Apple’s latest departure into mobile, the iPhone, will more than likely be 3G-enabled by the time it launches in Europe later this year and could be timed to coincide with the opening of European iTunes video stores and a follow-up 3G device in the US.
Irish mobile content expert Stephen McCormack, CEO of Wild Wave, speculates that when the much coveted iPhone comes to Europe before Christmas this year it would be a relatively simple matter for Apple to configure the device to be able to handle 3G.
When the 3.5″-sized device launched in the States last week it did so as a 2.75G device, capable of GPRS and EDGE data transmission. The omission of 3G led many in the mobile industry to speculate that it would have limited success in Europe, where 3G is now standard and operators are already providing “over the air” music download services.
However, McCormack believes that Apple could have gone with 3G from day one and that it was of political necessity when the company was in negotiations with AT&T to go with the 2.75G option.
“It will be 3G by the time they launch the device in Europe,” he predicts. “When buying the circuit boards in Asia, if buying an actual phone chip, most will offer 3G and Wi-Fi as standard. When Apple was doing the deal with AT&T it is possible it didn’t want to deal with music over the air as it would have created a conflict with AT&T’s existing music download services.
“It is likely the compromise was to allow for building in side loading from iTunes via your PC or Mac rather than downloading via the mobile network.”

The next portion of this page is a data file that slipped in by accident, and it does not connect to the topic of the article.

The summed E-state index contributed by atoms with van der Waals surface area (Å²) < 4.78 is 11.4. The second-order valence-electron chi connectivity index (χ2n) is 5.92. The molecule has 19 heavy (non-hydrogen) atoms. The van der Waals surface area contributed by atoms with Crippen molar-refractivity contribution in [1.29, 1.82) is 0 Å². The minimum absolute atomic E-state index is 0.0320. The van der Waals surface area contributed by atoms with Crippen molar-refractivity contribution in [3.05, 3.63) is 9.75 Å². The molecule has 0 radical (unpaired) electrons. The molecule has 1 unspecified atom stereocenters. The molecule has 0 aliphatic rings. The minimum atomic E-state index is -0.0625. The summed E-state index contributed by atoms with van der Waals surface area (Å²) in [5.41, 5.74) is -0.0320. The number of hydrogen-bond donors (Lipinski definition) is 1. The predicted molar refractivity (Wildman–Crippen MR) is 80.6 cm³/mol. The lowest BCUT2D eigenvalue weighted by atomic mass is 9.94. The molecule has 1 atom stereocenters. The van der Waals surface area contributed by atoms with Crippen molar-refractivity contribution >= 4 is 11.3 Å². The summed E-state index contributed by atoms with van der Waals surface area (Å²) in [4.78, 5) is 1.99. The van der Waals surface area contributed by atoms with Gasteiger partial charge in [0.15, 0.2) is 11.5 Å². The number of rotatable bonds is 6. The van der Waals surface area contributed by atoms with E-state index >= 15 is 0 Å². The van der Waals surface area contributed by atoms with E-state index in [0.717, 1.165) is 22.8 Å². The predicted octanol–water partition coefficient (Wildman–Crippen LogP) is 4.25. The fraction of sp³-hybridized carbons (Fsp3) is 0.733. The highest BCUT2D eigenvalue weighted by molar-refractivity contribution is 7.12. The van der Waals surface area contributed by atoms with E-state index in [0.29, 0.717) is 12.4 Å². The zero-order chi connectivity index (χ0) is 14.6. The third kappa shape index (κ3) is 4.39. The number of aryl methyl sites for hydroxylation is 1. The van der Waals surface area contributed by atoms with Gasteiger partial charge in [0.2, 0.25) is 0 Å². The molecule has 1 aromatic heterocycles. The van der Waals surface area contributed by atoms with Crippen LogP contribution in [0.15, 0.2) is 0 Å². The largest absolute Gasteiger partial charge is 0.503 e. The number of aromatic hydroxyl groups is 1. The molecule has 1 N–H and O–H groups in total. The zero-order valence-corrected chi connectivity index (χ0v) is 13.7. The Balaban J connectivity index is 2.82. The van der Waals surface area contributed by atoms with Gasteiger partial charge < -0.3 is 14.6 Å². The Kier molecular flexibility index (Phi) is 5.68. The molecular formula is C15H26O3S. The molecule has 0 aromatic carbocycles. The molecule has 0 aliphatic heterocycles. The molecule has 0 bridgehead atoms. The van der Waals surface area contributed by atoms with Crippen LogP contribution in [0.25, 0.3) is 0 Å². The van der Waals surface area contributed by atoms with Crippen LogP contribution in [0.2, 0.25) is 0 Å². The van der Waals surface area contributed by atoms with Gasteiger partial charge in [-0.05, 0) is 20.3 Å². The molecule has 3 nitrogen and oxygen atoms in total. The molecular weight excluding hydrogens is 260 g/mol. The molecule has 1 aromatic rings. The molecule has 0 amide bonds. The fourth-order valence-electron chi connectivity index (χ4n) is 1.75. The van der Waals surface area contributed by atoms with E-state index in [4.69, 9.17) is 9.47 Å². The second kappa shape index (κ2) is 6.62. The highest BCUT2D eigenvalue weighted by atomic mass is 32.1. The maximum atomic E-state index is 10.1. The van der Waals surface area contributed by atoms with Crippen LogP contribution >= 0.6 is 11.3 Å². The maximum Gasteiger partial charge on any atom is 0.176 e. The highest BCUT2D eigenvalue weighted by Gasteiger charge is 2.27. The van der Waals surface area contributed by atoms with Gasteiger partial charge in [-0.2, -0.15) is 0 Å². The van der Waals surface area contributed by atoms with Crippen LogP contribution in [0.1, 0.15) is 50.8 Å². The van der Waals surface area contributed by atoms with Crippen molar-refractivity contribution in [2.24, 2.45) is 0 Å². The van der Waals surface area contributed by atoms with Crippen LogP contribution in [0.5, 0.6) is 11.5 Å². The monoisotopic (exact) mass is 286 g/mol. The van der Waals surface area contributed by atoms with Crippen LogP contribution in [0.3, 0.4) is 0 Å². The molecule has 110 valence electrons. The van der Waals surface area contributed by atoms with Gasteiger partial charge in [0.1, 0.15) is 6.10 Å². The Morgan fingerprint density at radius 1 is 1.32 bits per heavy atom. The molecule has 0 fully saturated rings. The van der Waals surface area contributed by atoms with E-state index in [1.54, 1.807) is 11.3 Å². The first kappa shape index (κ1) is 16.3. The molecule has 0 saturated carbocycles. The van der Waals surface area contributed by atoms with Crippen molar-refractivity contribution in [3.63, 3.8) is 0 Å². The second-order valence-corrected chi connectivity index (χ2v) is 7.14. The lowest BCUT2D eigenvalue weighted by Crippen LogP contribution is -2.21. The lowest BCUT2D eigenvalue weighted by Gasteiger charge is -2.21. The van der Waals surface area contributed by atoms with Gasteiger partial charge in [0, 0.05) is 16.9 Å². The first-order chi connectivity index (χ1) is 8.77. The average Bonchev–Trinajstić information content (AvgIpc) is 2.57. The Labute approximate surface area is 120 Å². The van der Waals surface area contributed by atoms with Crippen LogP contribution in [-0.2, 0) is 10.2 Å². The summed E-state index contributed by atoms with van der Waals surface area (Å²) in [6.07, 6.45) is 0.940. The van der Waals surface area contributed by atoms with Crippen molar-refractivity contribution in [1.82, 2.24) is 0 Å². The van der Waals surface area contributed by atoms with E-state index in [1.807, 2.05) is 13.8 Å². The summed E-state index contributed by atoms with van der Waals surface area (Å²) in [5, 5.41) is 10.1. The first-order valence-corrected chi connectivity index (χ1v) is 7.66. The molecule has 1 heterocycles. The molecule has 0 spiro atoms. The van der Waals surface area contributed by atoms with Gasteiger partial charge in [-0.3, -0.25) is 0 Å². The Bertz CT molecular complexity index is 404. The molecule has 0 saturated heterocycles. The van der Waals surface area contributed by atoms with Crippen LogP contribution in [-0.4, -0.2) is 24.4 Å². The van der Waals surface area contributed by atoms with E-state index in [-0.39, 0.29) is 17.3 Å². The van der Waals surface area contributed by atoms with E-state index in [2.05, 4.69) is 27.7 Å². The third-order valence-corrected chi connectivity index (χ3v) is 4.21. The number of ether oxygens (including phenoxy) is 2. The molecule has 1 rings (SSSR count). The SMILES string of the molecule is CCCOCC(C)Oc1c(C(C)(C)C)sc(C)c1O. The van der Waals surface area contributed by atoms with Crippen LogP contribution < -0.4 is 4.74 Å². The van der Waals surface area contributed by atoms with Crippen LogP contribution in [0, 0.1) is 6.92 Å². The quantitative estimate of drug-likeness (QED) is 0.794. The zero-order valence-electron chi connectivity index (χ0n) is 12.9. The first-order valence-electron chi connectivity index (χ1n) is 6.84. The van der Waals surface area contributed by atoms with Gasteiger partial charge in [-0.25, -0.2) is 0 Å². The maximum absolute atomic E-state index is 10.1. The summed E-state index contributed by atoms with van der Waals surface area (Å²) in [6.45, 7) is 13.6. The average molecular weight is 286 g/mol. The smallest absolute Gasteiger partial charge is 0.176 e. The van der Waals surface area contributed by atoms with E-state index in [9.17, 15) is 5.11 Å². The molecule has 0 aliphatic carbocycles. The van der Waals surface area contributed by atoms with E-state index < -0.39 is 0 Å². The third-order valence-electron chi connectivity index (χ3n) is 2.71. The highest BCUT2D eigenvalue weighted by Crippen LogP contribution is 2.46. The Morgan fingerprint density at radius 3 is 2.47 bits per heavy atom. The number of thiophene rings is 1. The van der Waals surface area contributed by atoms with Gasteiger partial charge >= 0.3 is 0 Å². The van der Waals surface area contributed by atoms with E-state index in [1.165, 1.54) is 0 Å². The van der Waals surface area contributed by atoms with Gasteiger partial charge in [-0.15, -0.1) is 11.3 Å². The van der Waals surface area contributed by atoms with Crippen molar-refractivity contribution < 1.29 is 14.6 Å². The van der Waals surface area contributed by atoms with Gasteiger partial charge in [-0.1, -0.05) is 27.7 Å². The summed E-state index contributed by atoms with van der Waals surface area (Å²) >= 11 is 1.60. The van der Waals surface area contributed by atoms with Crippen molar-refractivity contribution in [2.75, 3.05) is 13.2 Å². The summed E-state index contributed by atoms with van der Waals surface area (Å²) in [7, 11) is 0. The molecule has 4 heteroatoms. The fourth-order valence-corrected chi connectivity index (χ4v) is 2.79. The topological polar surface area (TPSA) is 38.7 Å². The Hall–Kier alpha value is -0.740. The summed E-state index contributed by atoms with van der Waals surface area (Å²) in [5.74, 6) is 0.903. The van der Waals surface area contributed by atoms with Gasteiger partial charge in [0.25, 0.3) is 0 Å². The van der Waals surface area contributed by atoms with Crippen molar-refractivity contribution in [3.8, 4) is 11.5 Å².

McCormack’s Wild Wave Technologies has worked with the local mobile industry to repackage Irish film products for consumption over 3G networks and lately has branched into Asia. The company has been at the spearhead of putting products on the Joost internet TV platform, launched earlier this year by the founders of Skype and Kazaa.
There has been a lot of speculation as to which European operators are most likely to win the rights to distribute the device in Europe and the general consensus is the most likely operators will be Vodafone and T-Mobile.
Germany’s Rheinsche Post has reported that Deutche Telekom is about to announce that its mobile carrier T-Mobile will exclusively offer the device in Germany.
“Without 3G it is like trying to buy a black and white TV,” says McCormack. “The Wi-Fi is there already but on the firmware side it is just a matter of switching it on.
“As soon as Apple launch in Europe it is more than likely there will be a simultaneous 3G device launch in the US,” McCormack believes.
A spokesman for Apple in Ireland said the company does not comment on future product launches.
By John Kennedy